Jonathan offers no plan to resolve ASUU crisis, says strike politicized
President Goodluck Jonathan on Sunday offered the clearest sign yet that his administration was in no haste to resolve the three-month-old strike by university lecturers, calling their demands “politicized” and urging the lecturers to return to work for the sake of the students.
On his fifth presidential media chat on the Nigerian Television Authority, NTA, the president said the nation’s bitter politics had crept into the strike by the Academic Staff Union of Universities, and was responsible for the refusal of the lecturers to suspend their action despite the government’s effort.
“In the past, they did not go this far when strikes were called off; but now politics has gone into everything,” the president said. He did not elaborate when pressed further by a five-member interview panel on his claim about ASUU demands being politicized.
Mr. Jonathan said his administration had made concessions for the strike to be resolved, and has demonstrated remarkable commitment to addressing the massive infrastructure in the universities, one of the key demands ASUU has made.
He said the lecturers have refused to accept the government’s explanations that broad range reforms cannot be achieved instantly.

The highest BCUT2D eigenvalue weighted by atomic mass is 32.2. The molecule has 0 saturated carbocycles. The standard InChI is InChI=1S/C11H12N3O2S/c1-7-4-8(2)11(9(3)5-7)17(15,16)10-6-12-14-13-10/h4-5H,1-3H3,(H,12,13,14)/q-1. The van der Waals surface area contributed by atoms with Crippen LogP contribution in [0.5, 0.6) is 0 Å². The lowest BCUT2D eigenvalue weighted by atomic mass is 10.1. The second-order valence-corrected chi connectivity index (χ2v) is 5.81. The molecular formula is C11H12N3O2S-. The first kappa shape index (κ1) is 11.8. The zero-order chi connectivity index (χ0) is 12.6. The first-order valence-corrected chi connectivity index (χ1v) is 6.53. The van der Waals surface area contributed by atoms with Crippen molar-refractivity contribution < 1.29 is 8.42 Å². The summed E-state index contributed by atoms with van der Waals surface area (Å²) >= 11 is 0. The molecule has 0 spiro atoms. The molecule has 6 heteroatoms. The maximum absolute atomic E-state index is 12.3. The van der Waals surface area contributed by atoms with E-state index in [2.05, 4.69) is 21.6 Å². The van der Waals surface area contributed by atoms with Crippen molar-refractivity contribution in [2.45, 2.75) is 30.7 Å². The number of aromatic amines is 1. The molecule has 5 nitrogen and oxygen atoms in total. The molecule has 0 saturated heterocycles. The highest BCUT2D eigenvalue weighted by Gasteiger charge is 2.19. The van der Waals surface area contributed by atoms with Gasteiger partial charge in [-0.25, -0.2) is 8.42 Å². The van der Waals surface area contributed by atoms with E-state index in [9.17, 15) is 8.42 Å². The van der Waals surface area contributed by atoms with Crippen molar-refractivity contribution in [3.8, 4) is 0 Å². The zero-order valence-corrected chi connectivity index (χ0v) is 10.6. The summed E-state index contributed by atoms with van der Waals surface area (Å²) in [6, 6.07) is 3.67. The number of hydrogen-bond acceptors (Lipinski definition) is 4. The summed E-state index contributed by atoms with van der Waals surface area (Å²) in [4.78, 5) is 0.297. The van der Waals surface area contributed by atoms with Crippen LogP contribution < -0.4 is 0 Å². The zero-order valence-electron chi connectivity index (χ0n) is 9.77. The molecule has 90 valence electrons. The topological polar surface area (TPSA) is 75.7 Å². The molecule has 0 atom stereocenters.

“ASUU strike is very very unfortunate,” Mr Jonathan, himself a former lecturer, said. He said crisis in education, in developing countries would always continue.
The president said the biggest indication to his government’s commitment to such reforms was the decision to catalogue the perennial rot afflicting all the universities.
“Throughout this time, no government has taken inventory of all the problems in federal and state universities,” the president said. “We said this must change. But it cannot change overnight. So for ASUU to go on strike over infrastructure, they need to understand that we are serious about intervening starting with N100 billion.”
The president’s remarks on the strike was his first since lecturers downed tools in June, asking for improved pay and better funding for universities. They vowed not to resume until the government fully implements the last agreement both sides reached in 2009.
The lecturers have vowed not to accept partial implementation of the agreement, with multiple intervention by the Senate and the House of Representatives stalemated.
The government said the challenges of improved funding requires more time, and claims it has made concessions by providing initial funding.
As the negotiations deadlock, millions of students have remained stranded at home with each claim of quick resolution to the crisis turning out unrealistic.
Mr Jonathan’s comments on Sunday provided the strongest indication yet, that, save a change in decision, students will remain at home longer as the crisis stretches without a resolution.
Asked specifically what the way forward would be for the strike, the president said he was calling on the lecturers to resume work for the sake of the Nigerian children and to realize that the government was committed to improving education.
He said the 2009 agreement which ASUU has harped upon, was negotiated by officials incapable for such a responsibility as the agreement was “not implementable”.
“Even if we have all the money in the world we cannot change things overnight,” he said. “The members of ASUU are our brothers and sisters, they should look at these young people and look at the commitment of govt.”